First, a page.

Lines of denial and rejection. When did we (the light-skinned middle-class Jamaicans) take over for them as oppressors? (359). Due to the economic structure, these light skinned middle class Jamaicans are allow to reject their own African heritage in order to better their lives. Mintz mentions how the plantation system created two division but Cliff mentions three. She writes, "The population of the island was primarily Black... with gradations of shading reaching into the top strata of the society, Africans were mixed with Sephardic Jews, Chinese, Syrians, Lebanese, East Indians- but the large working class, and class of poor people, was Black"(5). In Jamaica the middle class had the power after the plantation system collapsed after they freed all the slaves. There are many different versions on how and what specifically the plantation system created but it is clear that the system did create a division between class, race and religion.

An interesting issue which Mintz brings up is how he believes that one of the nine major factors is the "Westernization" and individualization of the Caribbean. Mintz defines Westernization as "...a term with very imprecise meanings. As it is used here, it refers primarily to the effects of lengthy contact, of the principal mode of economic organization, and of the elimination of the "primitive" from the cultures of Caribbean peoples" (37). He continues that "The lack of a developed community life or community spirit, however, is but one aspect of the individualization of Caribbean people" (39). Mintz idea of "Westernization" is clearly shown in Cliff's work. In Abeng it is through the education that the children received which showed the power of Britain over Jamaica. She writes, "Mr. Powell's teaching manuals were forwarded to him by the governor's office, which in turn had received them from a department of the colonial office in London- that department in charge of organizing the state education of the children in the crown colonies. These manuals, for the most part, stressed reading and writing and simple arithmetic. The history, of course, of the English monarchs. The history of Jamaica as it pertained to England..." (84). It is obvious that the real history and the real culture is not taught in school instead the children are learning a biased history writing by England. On the other hand, both Benitez and Cliff disagree to some extent that their is not a lack of community development and spirit. Benitez writes how there is a common community spirit through music and dance. He writes, "One element: rhythm. It is rhythm that, in his words, puts all the Caribbean peoples in 'the same boat,' over and above separations imposed on them by 'nationality and race', it is rhythm- not a specific cultural expression- that confers Caribbeaness" (75). There is a commonness which allows the people to be united no matter how far they are separated. For Abeng it depends on what race and color Mintz referring to because there is a difference. Cliff writes, "Ahead of them now, winding down the road, was a procession of people dressed in white, their presence lit by the torches they all carried... 'They are singing in an old language; it is ancient song, which the slaves carried with them from Africa"(50). The blacks have kept a community spirit by keeping their old language and traditions alive. On the other hand the white churches are cold and does lack a sense of community. She writes, "The minister of the church was a red-faced Englishman, who preached plainly and briefly..."(6). There is no warmth and unity in the minister's preaches which shows that there is no community spirit.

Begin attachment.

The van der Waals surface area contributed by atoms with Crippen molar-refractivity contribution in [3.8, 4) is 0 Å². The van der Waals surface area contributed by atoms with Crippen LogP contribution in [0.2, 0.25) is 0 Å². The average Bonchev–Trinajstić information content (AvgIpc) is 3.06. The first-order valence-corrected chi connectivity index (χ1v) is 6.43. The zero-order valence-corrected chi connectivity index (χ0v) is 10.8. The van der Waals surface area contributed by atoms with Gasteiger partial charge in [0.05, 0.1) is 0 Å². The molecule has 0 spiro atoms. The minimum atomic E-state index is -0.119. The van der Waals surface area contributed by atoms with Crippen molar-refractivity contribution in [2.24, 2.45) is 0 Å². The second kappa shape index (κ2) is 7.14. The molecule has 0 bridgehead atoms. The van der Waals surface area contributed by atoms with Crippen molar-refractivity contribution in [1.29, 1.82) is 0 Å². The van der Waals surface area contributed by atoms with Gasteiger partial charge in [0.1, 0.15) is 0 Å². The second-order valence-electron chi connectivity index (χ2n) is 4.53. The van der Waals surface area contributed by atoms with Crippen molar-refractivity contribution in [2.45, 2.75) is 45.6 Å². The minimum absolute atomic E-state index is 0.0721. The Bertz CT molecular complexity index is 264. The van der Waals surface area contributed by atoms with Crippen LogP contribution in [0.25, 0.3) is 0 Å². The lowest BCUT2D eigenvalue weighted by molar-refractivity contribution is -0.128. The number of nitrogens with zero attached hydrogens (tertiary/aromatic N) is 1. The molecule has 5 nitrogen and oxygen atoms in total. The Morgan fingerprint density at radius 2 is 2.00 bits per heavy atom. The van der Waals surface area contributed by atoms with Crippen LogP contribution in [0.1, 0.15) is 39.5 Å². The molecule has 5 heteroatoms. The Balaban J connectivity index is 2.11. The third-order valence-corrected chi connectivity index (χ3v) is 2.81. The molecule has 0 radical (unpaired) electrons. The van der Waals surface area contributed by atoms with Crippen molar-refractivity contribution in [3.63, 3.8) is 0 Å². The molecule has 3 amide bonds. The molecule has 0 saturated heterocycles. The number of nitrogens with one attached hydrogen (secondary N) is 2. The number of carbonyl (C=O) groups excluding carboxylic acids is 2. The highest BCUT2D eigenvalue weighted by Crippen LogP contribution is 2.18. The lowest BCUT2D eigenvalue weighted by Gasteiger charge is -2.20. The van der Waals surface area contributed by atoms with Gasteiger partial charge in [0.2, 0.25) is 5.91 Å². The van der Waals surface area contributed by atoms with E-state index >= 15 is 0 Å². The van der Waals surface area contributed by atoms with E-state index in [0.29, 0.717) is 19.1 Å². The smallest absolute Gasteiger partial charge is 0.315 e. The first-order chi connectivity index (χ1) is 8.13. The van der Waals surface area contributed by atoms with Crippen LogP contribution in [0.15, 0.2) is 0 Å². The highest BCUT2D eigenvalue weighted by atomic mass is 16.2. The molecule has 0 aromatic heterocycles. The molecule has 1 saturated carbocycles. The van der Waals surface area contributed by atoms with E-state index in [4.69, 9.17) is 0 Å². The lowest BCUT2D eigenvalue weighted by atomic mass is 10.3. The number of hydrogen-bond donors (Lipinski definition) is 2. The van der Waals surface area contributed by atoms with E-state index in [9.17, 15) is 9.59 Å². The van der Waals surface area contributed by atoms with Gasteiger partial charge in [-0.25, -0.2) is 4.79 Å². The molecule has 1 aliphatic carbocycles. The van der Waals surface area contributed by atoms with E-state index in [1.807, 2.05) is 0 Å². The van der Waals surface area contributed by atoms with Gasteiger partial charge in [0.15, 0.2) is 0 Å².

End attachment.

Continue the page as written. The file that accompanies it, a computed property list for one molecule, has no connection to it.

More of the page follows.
All three scholars present interesting issues on the Caribbean. Some of the issues are similar and can be seen throughout the Caribbean but other issues are different. While Mintz uses more broader issues of the major features of the Caribbean, Benitez-Rojo uses a more economic view. Benitez-Rojo uses the plantation system in order to better explain the Caribbean. Cliff uses her own personal culture to present some of the values of the Caribbean. All three of the writers make the readers question the history, the culture, traditions, language and the people of the Caribbean. The only way to better understand the language, culture, the people, and traditions of the islands is to experience it for yourself. Books will not always show you the true culture or society.